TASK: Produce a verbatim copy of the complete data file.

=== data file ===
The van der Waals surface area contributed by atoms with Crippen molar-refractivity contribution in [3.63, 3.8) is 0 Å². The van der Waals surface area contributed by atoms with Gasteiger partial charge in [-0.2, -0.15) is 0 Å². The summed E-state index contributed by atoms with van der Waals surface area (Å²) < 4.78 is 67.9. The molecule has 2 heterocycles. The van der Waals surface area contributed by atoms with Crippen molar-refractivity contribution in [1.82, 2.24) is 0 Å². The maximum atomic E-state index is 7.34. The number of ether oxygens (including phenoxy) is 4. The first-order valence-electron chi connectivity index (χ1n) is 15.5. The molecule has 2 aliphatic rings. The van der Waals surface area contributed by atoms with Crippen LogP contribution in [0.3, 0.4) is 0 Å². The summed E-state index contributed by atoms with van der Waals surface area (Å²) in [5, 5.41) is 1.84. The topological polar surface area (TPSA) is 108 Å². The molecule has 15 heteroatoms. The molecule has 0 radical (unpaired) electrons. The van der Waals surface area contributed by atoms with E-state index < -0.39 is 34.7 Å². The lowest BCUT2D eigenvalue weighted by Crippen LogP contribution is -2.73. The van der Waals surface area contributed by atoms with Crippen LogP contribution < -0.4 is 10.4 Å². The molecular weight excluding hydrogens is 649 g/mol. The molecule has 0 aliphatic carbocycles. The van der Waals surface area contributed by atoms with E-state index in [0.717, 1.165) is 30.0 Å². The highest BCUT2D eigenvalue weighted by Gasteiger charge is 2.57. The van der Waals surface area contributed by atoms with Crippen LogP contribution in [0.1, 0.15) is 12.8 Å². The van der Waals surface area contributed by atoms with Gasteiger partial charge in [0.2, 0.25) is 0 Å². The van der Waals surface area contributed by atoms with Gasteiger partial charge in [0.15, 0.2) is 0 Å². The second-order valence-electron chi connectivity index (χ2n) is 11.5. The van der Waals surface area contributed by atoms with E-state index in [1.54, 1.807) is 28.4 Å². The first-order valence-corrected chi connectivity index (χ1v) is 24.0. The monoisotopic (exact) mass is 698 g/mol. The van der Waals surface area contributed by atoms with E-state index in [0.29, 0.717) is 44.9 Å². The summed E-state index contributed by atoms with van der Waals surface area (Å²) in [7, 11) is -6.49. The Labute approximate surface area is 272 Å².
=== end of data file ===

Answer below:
The van der Waals surface area contributed by atoms with Crippen molar-refractivity contribution in [3.63, 3.8) is 0 Å². The van der Waals surface area contributed by atoms with Gasteiger partial charge in [-0.2, -0.15) is 0 Å². The summed E-state index contributed by atoms with van der Waals surface area (Å²) < 4.78 is 67.9. The molecule has 2 heterocycles. The van der Waals surface area contributed by atoms with Crippen molar-refractivity contribution in [1.82, 2.24) is 0 Å². The maximum atomic E-state index is 7.34. The number of ether oxygens (including phenoxy) is 4. The first-order valence-electron chi connectivity index (χ1n) is 15.5. The molecule has 2 aliphatic rings. The van der Waals surface area contributed by atoms with Crippen LogP contribution in [0.3, 0.4) is 0 Å². The summed E-state index contributed by atoms with van der Waals surface area (Å²) in [5, 5.41) is 1.84. The topological polar surface area (TPSA) is 108 Å². The molecule has 15 heteroatoms. The molecule has 0 radical (unpaired) electrons. The van der Waals surface area contributed by atoms with E-state index < -0.39 is 34.7 Å². The lowest BCUT2D eigenvalue weighted by Crippen LogP contribution is -2.73. The van der Waals surface area contributed by atoms with Crippen LogP contribution < -0.4 is 10.4 Å². The molecular weight excluding hydrogens is 649 g/mol. The molecule has 0 aliphatic carbocycles. The van der Waals surface area contributed by atoms with E-state index in [0.717, 1.165) is 30.0 Å². The highest BCUT2D eigenvalue weighted by Gasteiger charge is 2.57. The van der Waals surface area contributed by atoms with Crippen LogP contribution in [0.1, 0.15) is 12.8 Å². The van der Waals surface area contributed by atoms with Gasteiger partial charge in [0.2, 0.25) is 0 Å². The van der Waals surface area contributed by atoms with Gasteiger partial charge in [0.15, 0.2) is 0 Å². The second-order valence-electron chi connectivity index (χ2n) is 11.5. The van der Waals surface area contributed by atoms with E-state index in [1.54, 1.807) is 28.4 Å². The first-order valence-corrected chi connectivity index (χ1v) is 24.0. The monoisotopic (exact) mass is 698 g/mol. The van der Waals surface area contributed by atoms with E-state index in [0.29, 0.717) is 44.9 Å². The summed E-state index contributed by atoms with van der Waals surface area (Å²) in [7, 11) is -6.49. The Labute approximate surface area is 272 Å².